first_imgArticle published by Rebecca Kessler Mongabay interviewed young conservationists about their experiences launching their careers.Many of them related similar stories of having to reconsider their career choice as a result of the conservation sector’s tight job market, high educational and experience requirements, and often-temporary entry-level jobs.To meet prospective employers’ demands for experience, many graduates become stuck in full-time unpaid internships or long-term volunteering.As a result of these trends, the field of conservation may be hemorrhaging passionate, qualified, and innovative young people. Nika Levikov swore she would never work as a waitress again. But, today — with a master’s degree in conservation science from Imperial College London — she’s taking orders, delivering drinks, and cleaning tables to support herself.After two years of looking for paid work as a conservationist around Europe and ten months doing unpaid work in East Africa, Levikov moved to the island of Malta to work at Greenhouse Malta. Levikov, who owes over $100,000 in student loans, described her work at the small environment NGO as “casual” and “freelancing” — some hours are paid, others are volunteer — while the group looks to secure more funding.“The reality many of us face is that we will have to babysit, clean toilets, and serve drinks as we try to gain the experience we need in conservation to finally get that dream job,” said Levikov, a former intern at Mongabay, who just turned 30.“I’m not blaming anyone for my current situation in which I am utterly broke and still crossing my fingers that in the near future my career will finally take off,” she told Mongabay. “Indeed I was wrong in thinking that all my hard, unpaid work would lead to something or that having a degree from a…highly-respected university would give me a leg-up.”Levikov is not alone.Mongabay interviewed over a dozen conservationists for this article, many of whom related a depressingly similar story: serial unpaid internships, crippling student debt, short-term work for little or no pay, dismissive attitudes, and entry-level job requirements that include expectations of considerable field time and experience.Other young conservationists declined to comment out of fear that their candidness would come back to haunt them in their job hunt.Nika Levikov searching for Grevy’s zebras (Equus grevyi) in Kenya. Photo by Mathew Mutinda/Marwell Wildlife.“A rich person’s profession”The world is undergoing vast ecological change. Last year, the international NGO WWF’s “Living Planet Report” declared that wildlife populations have dropped 58 percent in the last 40 years — at least among the 3,706 vertebrates (out of around 10,000) that it surveys. Added to all this, as if we needed it, is climate change: biologists have already catalogued its mark on thousands of species worldwide. Scientists have also declared that we are in a new age, the Anthropocene, that may see a mass extinction as devastating as the one that wiped out the dinosaurs. What this will mean for humanity no one really knows.Amid this upheaval, conservationists are our environmental doctors. They are trying — against all odds — to mitigate the damage humans have inflicted by saving species and safeguarding ecosystems. There are already many species that would not be here at all if not for conservationists’ steadfast work.Yet today’s rising conservationists are at risk of being forced out of their career by trends, structures, and decisions they had no part in. Of course, conservation isn’t the only career facing hardship — art, coal mining, postal work, and journalism are other examples. But there’s a bigger problem here: if young conservationists can’t turn their education, experience, and passion into a lifelong career, what will become of life on Earth?“Conservation is a vocation as well as a profession,” said E.J. Milner-Gulland, a biologist at the University of Oxford. “Young people entering the job market are more highly trained than ever, and they tend to have a lot of experience as well…But because of the vocational aspect, it is really hard to get paid work.”Unfortunately, there is no hard data on conservation employment or pay. For a job that requires an advanced degree and research skills, it’s surprising how little research has been done.Conservation Careers, the field’s biggest jobs website, says it shares around 6,000 jobs a year. Its director Nick Askew said there may by as many as 30,000 jobs available annually. He calls this his “best guesstimate.” There is no data on how many people are seeking these jobs.Part of the difficulty of estimating the ratio of conservation jobs to demand is the sheer breadth of conservation work, everything from grant writing at a climate NGO to caring for rhinos at a zoo to doing field research on tree kangaroos in Papua New Guinea — and all that lies between.Still, conservationists interviewed for this piece — some of them professors, some young people who have spent months to years looking for work, and some who gave up altogether on conservation — all agreed that jobs are often few and far between.“Many of the jobs which are entry level are unpaid, low paid, or temporary, yet have high expectations of your education,” explained Jessica Williams, 35 and Cornwall-based, who left a career in retail management to pursue conservation in the U.K. To achieve her goal, she spent six years getting a second bachelor’s in natural science while working full time. She is now volunteering while looking for a job that actually pays.“It’s more competitive than ever before,” Askew said of the conservation job market — one of the reasons why so many young conservationists are willing to work for nothing. Conservation Careers did a survey in 2014 asking if it has gotten tougher to get a job in conservation: 94 percent of surveyed conservationists said “yes”.Lucas Ruzo. Photo courtesy of Lucas Ruzo.Lucas Ruzo, 26, with a master’s degree in conservation science from Imperial College London, spent a year searching for jobs before he “threw in the towel” and started his own NGO, Citizen Zoo — “admittedly still unfunded,” he said.Ruzo, who lives in Cambridge, England, said that structural problems have made it increasingly difficult for young conservationists to get good jobs. In his view non-profit donors contribute to the problem by being unwilling to put money into core funding. This pattern leads organizations to “lose the ability to grow, innovate, and retain a competent workforce,” he said.Of course, donors aren’t the only funders of conservation work: governments are also a big source. Yet in an age of neoliberal austerity, interviewees said that government funds were either shrinking or nonexistent, especially in developing countries.“Conservation is not a priority in my country, even though Mexico is considered one of the mega-diverse countries in the world,” said Lucero Vaca, 29, a Mexican conservationist studying for her PhD at the University of Oxford. She pointed out that in 2016 Mexico only invested around 0.5 per cent of its GDP in the sciences.Nick Askew of Conservation Careers pointed out that most conservation jobs, and NGO headquarters, are in the U.S., Canada, the U.K., South Africa, Australia, and New Zealand, making it especially difficult for conservationists living outside the industrialized world to make their way along their chosen career path.“I envy the countries where it is possible to work in nature conservation and it is a career for [one’s] whole life,” said Juraj Svajda, a conservationist in Slovakia. Svajda had worked for Slovakia’s environment ministry and national park system, but lost his job along with many government conservationists after political purges in 2007. Today he works as an assistant to a professor.“[In Slovakia] we are now living in era of early capitalism so environmental issues are at the bottom position of social importance,” he noted.A 2011 overview of the master’s program at Imperial College London gives a look at some of the challenges. Based on interviews with 63 people who graduated between 2007 and 2011, the analysis found that less than half (32) had actually been employed by a conservation organization. More than half had their first “job” under voluntary circumstances. Yes: volunteering with a master’s degree.By their second job over 70 percent were doing paid work. Still, most jobs were temporary. Fewer than 30 percent of first jobs and fewer than 50 percent of second jobs lasted longer than a year.Exacerbating the dismal job market is this trend of graduates becoming stuck in full-time unpaid internships or long-term volunteering.“Internships are an extremely valuable way for people to test-drive their chosen role, to build their experience for their CV, and to grow their network. If done well an internship really can launch a career of a young conservationist,” said Askew.But many of these internships aren’t given to college students testing a career during the summer, but to graduates with advanced degrees and a long CV already. Some young conservationists are even paying to work, handing money over to nonprofit volunteer tourism outfits, like London- and California-based Frontier, to participate in research for months at a time.It has become a vicious cycle. Students, even those with advanced degrees, are told that they need more experience, especially field experience, before they can get a job. But just about the only experience available is through unpaid internships or volunteering. Pretty soon one unpaid internship isn’t enough and now two, three, or more has become the unspoken standard.After he got his master’s, Ruzo did two four-month-long internships before he “buckled under the weight of the financial pressure.” He has friends who spent an entire year doing unpaid work.“This is completely unrealistic for most people,” he said.What happens next? Most people interviewed had not yet secured jobs. Some young conservationists give up and move on to something else. Some try to build their own NGO, like Ruzo. Many continue to look while working other jobs to pay the bills. And some shrug their shoulders and get a PhD, largely to support themselves financially for a few years, however low the pay, before entering the humiliating job market.A source who spoke on condition of anonymity has been looking for a job since December 2015 with no success. During that time the person worked for free with WWF, the Nature Conservancy, the Tropical Biology Association, and the Whitley Fund for Nature, and did short-term paid gigs with BirdLife International. The source claimed to have applied for more than 70 jobs and interviewed 15 times, coming in second four times.“One of the jobs I came second for was at an NGO I had volunteered full time for at that stage six months prior to the interview. Devastating,” the source said. “It has been beyond exhausting. Many tears have been shed.”The source eventually moved back home with the parents to reevaluate.Milner-Gulland said she worries that conservation is becoming a “rich person’s profession,” that only people with a wealthy background can survive the years of higher education followed by months or even years of unpaid work.“It does feel like a field you have to be able to buy your way into,” Williams said.Lucero Vaca with a jaguar (Panthera onca). Photo courtesy of Lucero Vaca.“We will never be able to do all the conservation work we want to”In 2015, Auriel Fournier co-wrote an opinion piece entitled “Volunteer Field Technicians Are Bad for Wildlife Ecology”. Her team’s argument was this: not paying field technicians excludes anyone who is unable to work for free, undermining science and conservation by erecting financial barriers to a creating a truly diverse pool of students.Currently a PhD candidate at the University of Arkansas, Fournier, 26, said she co-wrote the paper because she has seen how unpaid internships, volunteering, and pay-to-work schemes have made it impossible for colleagues to advance their careers.“These [unpaid] positions are often the first step towards paying work” in a field where entry-level jobs often require considerable field experience, Fournier said. Many people simply can’t afford to take them, particularly people from underrepresented groups, such as people of color, foreigners, and parents, she added.Spokespeople for the world’s largest conservation groups — Conservation International, the Nature Conservancy, WWF, and the Wildlife Conservation Society — were largely reluctant to discuss their internship policies in detail for this story. But all four groups offer both paid and unpaid internships. (Unpaid ones can sometimes be used for college credit; paid ones are sometimes dependent on funding).These groups are also big employers in the field with sizeable bottom lines (WWF-US brought in $248 million and paid its CEO $730,666 last year). Williams said that “it can seem like a cynical move” for larger organizations to offer full-time work for no pay when the higher education requirement to get even unpaid internships often comes with “high personal cost.”Some smaller NGOs argue they are financially unable to offer paid internships. And obviously even unpaid internships represent an investment of an organization’s staff time, overhead, and sometimes hard cash, that can be substantial.Durrell Wildlife Conservation Trust offers only unpaid internships in order to focus its funding on its conservation mission, according to spokesperson Alexandra Shears. But she said the small Jersey island-based NGO is “clear and upfront” with potential interns about the financial realities and does “try to help with accommodation and travel.”Juraj Svajda measuring erosion of trails in High Tatras National Park in Slovakia. Photo courtesy of Juraj Svajda.The group recently offered a six-month internship in Bath, England, requiring at least a bachelor’s degree and full-time hours, but with zero pay. Interns may be able to secure help with rent, daily transportation, and lunches equaling at most about £3,500 ($4,550). But that’s all, so they live way below the poverty line.“Many sectors, including conservation journalism, use unpaid internship programs…to provide an opportunity for those looking to get practical experience, build a resume, network, and receive coaching and support,” Shears said, pointing out quite rightly that Mongabay also runs an unpaid internship program — one I work as an editor for. (Mongabay’s is not meant to interfere with a full-time job; the program requires a commitment of approximately 10 hours a week.)Shears also noted that most internships with Durrell last two to three months to accommodate students and the financial challenges of interning.Still, not all small conservation groups depend on unpaid internships. Blue Ventures, a London-based marine conservation NGO, recently offered a six-month internship with a pay of £8,750 ($11,400).“I am very aware of the controversy around unpaid internships and the risk of taking advantage of volunteers,” said Cathy Dean, the head of Save the Rhino International, which runs a well known paid internship.It comes with an annual salary of £18,000 ($23,400)— but the intern spends 11 months in London, one of the most expensive cities on Earth, as well as a month in Namibia. Dean said she feels the pay is fair considering that other salaries at the group range from £21,000 to £39,000 ($27,300 to $50,700) — and of course it’s miles better than working for free and above the U.K. poverty line. The internship is highly competitive; Dean says there are usually around 250 applicants.“I can’t speak for other organizations; I can only say that the paid internship program works very well for us,” she said.Conservation remains hugely underfunded compared to many other non-profit sectors. According to the website Charity Navigator, environmental and animal-rights groups raised $10.68 billion in 2015 in the U.S., representing only 3 percent of the total amount given to charities that year. And if you look at what’s needed to save life on Earth (one report put the figure at $150-430 billion annually) the current funding is laughable.So perhaps unpaid work is a necessary evil? When asked if paying interns could hamper conservation efforts, Fournier responded: “Yes.”“So could paying for gasoline, truck repairs, and for the equipment to ethically care for and handle the animals we study,” she added. “That is not an excuse for doing it. We will never be able to do all the conservation work we want to, we need to ensure the work we are doing is being done in a way that moves conservation forward.”“Egos and attitudes”Of course, many of these financial trends are not unique to young conservationists. The Millennials have become a generation of super-educated individuals doing customer service jobs. In many countries, salaries have stagnated or fallen even as the cost of higher education and health care skyrockets. Students often graduate saddled with debt while having fewer options for good jobs, many of which come with less pay. That story of a science PhD applying to Starbucks — oh, it’s real.But the conservation sector has exacerbated these issues due to high educational requirements, super high experience quotas, and low salaries for entry-level jobs.On top of all that, many sources also said that early job experiences were demoralizing as they encountered difficult personalities and disrespectful work conditions.Natasha Ballal. Photo courtesy of Natasha Ballal.“The biggest challenge is dealing with other conservationists’ egos and attitudes,” said Natasha Ballal, 29, who currently works at an NGO in India as an education officer.Early in her career Ballal said she found herself stuck taking on all aspects of a conservationist’s field work, including daily logistics and visiting around a thousand villages to conduct interviews. All this, she said, for “extremely low pay with very little appreciation.”Ballal’s early experience was echoed by a number of other sources, who said one of the biggest issues young conservationists face is dealing with the egos of their elders. Working for free only exacerbated the disrespect and humiliation.“What always got me the most was the fact that because you’re working for free, your time is essentially considered worthless, and so you might be asked to do things that are absolutely pointless, but no one cares because they didn’t pay for it,” said Soizic le Courtois, 30. Despite obtaining a master’s in conservation science and spending nearly a year doing volunteer work overseas that she had to pay for, le Courtois eventually left conservation for education.“Conservation is like any other profession, we’re just people after all,” Milner-Gulland said, noting that any prevalence of egos may be caused by conservation being a purpose-driven field that promotes “a bit too much of a sense of our own moral superiority.”Despite impressive credentials, including various awards, and being one of the first Mexican women to attend Oxford for conservation, Vaca said senior conservationists still refused to hear out her ideas.“If we stop underestimating people based on their age and let young conservationists [carry] out their innovative ideas, we will have awesome results in conservation,” she said.One area where young conservationists could be especially effective is in employing technologies.“As an extreme example, a member of a board of trustees I sit on once asked [me] what we needed a webpage for, I was lost for words to say the least,“ said Ruzo.The world changes. It may just be that kids who grew up in this increasingly technological, globalized, and complex world have big ideas that could transform conservation for the better — if only we valued them.“It is extremely saddening to see many young individuals who have been bullied and over-worked with low pay… realize they cannot continue in this field,” said Ballal.“Being useful”“I kept on going back to this idea of being useful. If I left, there would be ten people to fill my shoes,” said le Courtois of her decision to leave conservation for teaching.“I tried to think of what the limiting factor was. There aren’t enough jobs in conservation because everyone is always fighting for the same pots of money. So how do you make the pot of money bigger? You fundraise, or you spend public money, but those are limited too. The only way you can increase it is by getting more people to care. So how do you make people care? Documentaries. Awareness raising. Or you teach kids to care about the environment. That’s how I became a teacher,” she said.Today, le Courtois is three years into her teaching career and pursuing a master’s degree in educational research. She landed on her feet — and she’s teaching children to care about the environment. But she also gave up a career in conservation.So, what’s the risk in all this?It’s pretty straightforward: the risk is that conservation may be hemorrhaging passionate, qualified, and innovative young people.Pretty much all interviewees agreed: the first things to do are to start paying early-career conservationists for their time, scrap the unpaid internship model for highly-educated applicants, and dump the expectation that entry-level conservationists should somehow have years of experience. One source suggested new government regulations to keep NGOs from having unpaid interns do highly skilled work.Next, sources said, conservation employers should set up more entry-level positions and make sure they hire entry-level applicants to fill them — not people with years of experience and a PhD.A number of interviewees also said they believe NGOs should prioritize hiring local people rather than bring in conservationists from developed countries to run projects. This, they said, could dramatically lower salary costs and create on-the-ground conservation champions who stay put.Seth Wong. Photo courtesy of Seth Wong.“Foreign researchers and students arrive, conduct a project, publish a paper after returning home, and never go back again; is this conservation?” said Seth Wong, 26, who’s working on a graduate degree at Mississippi State University.To help globalize conservation, Milner-Gulland called for more grants for students from developing countries to study conservation as well as for disadvantaged students at home. She proposed a program that would sponsor graduates to go to other continents for conservation training in a one-to-two year paid position, which she compared to the “type of fast-track graduate-level training that the big firms and civil service offer to their best and brightest.“For Lucas Ruzo conservation is stuck in a non-profit model that is limiting.“We need to move beyond the charity model, and embrace different legal operating structures,” he said. “Let’s fund innovation, innovation of the kind that doesn’t have a publication attached to the end of it.”Of course, the one thing most of these ideas require is money. And that is always limited.But the onus isn’t just on the system. Young conservationists — and you know who are — also need to take a look at themselves, sources said.“Individuals looking to break into the conservation world should probably consider what they bring to the table,” said Wong. “What does conservation actually need and how could you achieve this? Perhaps more research and science isn’t the answer, and as a teacher, businessperson, entrepreneur, or social worker you could genuinely contribute more.”But in the near-term, before any real solutions can be enacted, young conservationists are likely to come up against obstacles — one might even say financial impossibilities — that make it difficult to stay the course. Many will understandably give up, taking away talent and potential from an occupation vital for maintaining life on Earth as we know it.The casualties are already mounting.“I am trying and sending my applications worldwide,” said Svajda. “And for hundredth times comes the answer — you have amazing and impressive CV but we are not hiring you.” Archive, Biodiversity, Biodiversity Crisis, Bold And Dangerous Ideas That May Save The World, Conservation, Conservation Finance, Controversial, Ecology, Environment, Environmental Education, Featured, Green, Innovation In Conservation, Philosophy, Science Correction 8/16/17: This story was updated to correct the spelling of Juraj Svajda’s surname.Correction 8/18/17: This story was updated to correct the conversion of Save the Rhino International’s base salary into U.S. dollars. £21,000 is equivalent to around $27,300, not $15,600 as was previously reported.Editor’s note 8/19/17: At one interviewee’s request, this article has been amended to omit an employer’s name.Correction 8/22/17: This story was updated to omit the assertion that Lucero Vaca was the first Mexican woman to attend Oxford for conservation. At least one other preceded her.Correction 8/29/17: This story was updated to correct the number of months Nika Levikov spent in East Africa (it was ten months, not four as was previously reported) as well as the location where her photograph was taken (it was Kenya, not Tanzania as was previously reported). FEEDBACK: Use this form to send a message to the editor of this post. If you want to post a public comment, you can do that at the bottom of the page. Popular in the CommunitySponsoredSponsoredOrangutan found tortured and decapitated prompts Indonesia probeEMGIES17 Jan, 2018We will never know the full extent of what this poor Orangutan went through before he died, the same must be done to this evil perpetrator(s) they don’t deserve the air that they breathe this has truly upset me and I wonder for the future for these wonderful creatures. So called ‘Mankind’ has a lot to answer for we are the only ones ruining this world I prefer animals to humans any day of the week.What makes community ecotourism succeed? In Madagascar, location, location, locationScissors1dOther countries should also learn and try to incorporateWhy you should care about the current wave of mass extinctions (commentary)Processor1 DecAfter all, there is no infinite anything in the whole galaxy!Infinite stupidity, right here on earth.The wildlife trade threatens people and animals alike (commentary)Anchor3dUnfortunately I feel The Chinese have no compassion for any living animal. They are a cruel country that as we knowneatbeverything that moves and do not humanily kill these poor animals and insects. They have no health and safety on their markets and they then contract these diseases. Maybe its karma maybe they should look at the way they live and stop using animals for all there so called remedies. DisgustingConservationists welcome China’s wildlife trade banThobolo27 JanChina has consistently been the worlds worst, “ Face of Evil “ in regards our planets flora and fauna survival. In some ways, this is nature trying to fight back. This ban is great, but the rest of the world just cannot allow it to be temporary, because history has demonstrated that once this coronavirus passes, they will in all likelihood, simply revert to been the planets worst Ecco Terrorists. Let’s simply not allow this to happen! How and why they have been able to degrade this planets iconic species, rape the planets rivers, oceans and forests, with apparent impunity, is just mind boggling! Please no more.Probing rural poachers in Africa: Why do they poach?Carrot3dOne day I feel like animals will be more scarce, and I agree with one of my friends, they said that poaching will take over the world, but I also hope notUpset about Amazon fires last year? Focus on deforestation this year (commentary)Bullhorn4dLies and more leisSponsoredSponsoredCoke is again the biggest culprit behind plastic waste in the PhilippinesGrapes7 NovOnce again the article blames companies for the actions of individuals. It is individuals that buy these products, it is individuals that dispose of them improperly. If we want to change it, we have to change, not just create bad guys to blame.Brazilian response to Bolsonaro policies and Amazon fires growsCar4 SepThank you for this excellent report. I feel overwhelmed by the ecocidal intent of the Bolsonaro government in the name of ‘developing’ their ‘God-given’ resources.U.S. allocates first of $30M in grants for forest conservation in SumatraPlanet4dcarrot hella thick ;)Melting Arctic sea ice may be altering winds, weather at equator: studyleftylarry30 JanThe Arctic sea ice seems to be recovering this winter as per the last 10-12 years, good news.Malaysia has the world’s highest deforestation rate, reveals Google forest mapBone27 Sep, 2018Who you’re trying to fool with selective data revelation?You can’t hide the truth if you show historical deforestation for all countries, especially in Europe from 1800s to this day. WorldBank has a good wholesome data on this.Mass tree planting along India’s Cauvery River has scientists worriedSurendra Nekkanti23 JanHi Mongabay. Good effort trying to be objective in this article. I would like to give a constructive feedback which could help in clearing things up.1. It is mentioned that planting trees in village common lands will have negative affects socially and ecologically. There is no need to even have to agree or disagree with it, because, you also mentioned the fact that Cauvery Calling aims to plant trees only in the private lands of the farmers. So, plantation in the common lands doesn’t come into the picture.2.I don’t see that the ecologists are totally against this project, but just they they have some concerns, mainly in terms of what species of trees will be planted. And because there was no direct communication between the ecologists and Isha Foundation, it was not possible for them to address the concerns. As you seem to have spoken with an Isha spokesperson, if you could connect the concerned parties, it would be great, because I see that the ecologists are genuinely interested in making sure things are done the right way.May we all come together and make things happen.Rare Amazon bush dogs caught on camera in BoliviaCarrot1 Feba very good iniciative to be fallowed by the ranchers all overSponsoredlast_img read more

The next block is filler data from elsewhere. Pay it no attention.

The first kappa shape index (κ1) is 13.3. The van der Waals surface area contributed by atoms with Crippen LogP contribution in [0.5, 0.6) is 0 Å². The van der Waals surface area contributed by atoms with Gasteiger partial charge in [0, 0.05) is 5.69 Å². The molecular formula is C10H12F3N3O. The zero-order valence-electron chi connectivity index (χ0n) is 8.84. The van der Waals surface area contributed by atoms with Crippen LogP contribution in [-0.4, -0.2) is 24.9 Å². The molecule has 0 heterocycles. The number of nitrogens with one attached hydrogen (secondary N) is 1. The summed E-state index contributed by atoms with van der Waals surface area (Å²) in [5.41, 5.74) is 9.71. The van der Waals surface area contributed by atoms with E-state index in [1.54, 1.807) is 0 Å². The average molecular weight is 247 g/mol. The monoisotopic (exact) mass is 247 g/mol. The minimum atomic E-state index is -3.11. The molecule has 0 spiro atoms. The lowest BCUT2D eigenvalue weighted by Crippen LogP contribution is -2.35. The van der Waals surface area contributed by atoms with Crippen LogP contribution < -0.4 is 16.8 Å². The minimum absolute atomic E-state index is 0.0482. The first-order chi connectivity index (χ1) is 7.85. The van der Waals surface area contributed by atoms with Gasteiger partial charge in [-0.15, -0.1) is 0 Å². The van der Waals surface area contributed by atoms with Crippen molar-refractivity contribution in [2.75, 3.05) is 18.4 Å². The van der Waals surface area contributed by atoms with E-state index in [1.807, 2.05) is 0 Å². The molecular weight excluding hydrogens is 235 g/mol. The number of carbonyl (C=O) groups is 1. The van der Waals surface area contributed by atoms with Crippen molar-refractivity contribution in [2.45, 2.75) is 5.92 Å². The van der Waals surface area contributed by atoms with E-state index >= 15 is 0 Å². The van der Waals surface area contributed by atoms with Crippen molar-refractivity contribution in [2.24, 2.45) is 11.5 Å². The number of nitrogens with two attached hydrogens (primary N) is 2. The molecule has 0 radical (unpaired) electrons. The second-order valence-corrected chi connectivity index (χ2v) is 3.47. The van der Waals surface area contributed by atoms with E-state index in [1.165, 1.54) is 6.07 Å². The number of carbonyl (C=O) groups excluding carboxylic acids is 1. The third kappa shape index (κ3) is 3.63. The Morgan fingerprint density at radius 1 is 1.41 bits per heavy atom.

For Papuan villagers practicing conservation, a bid to formalize the familiar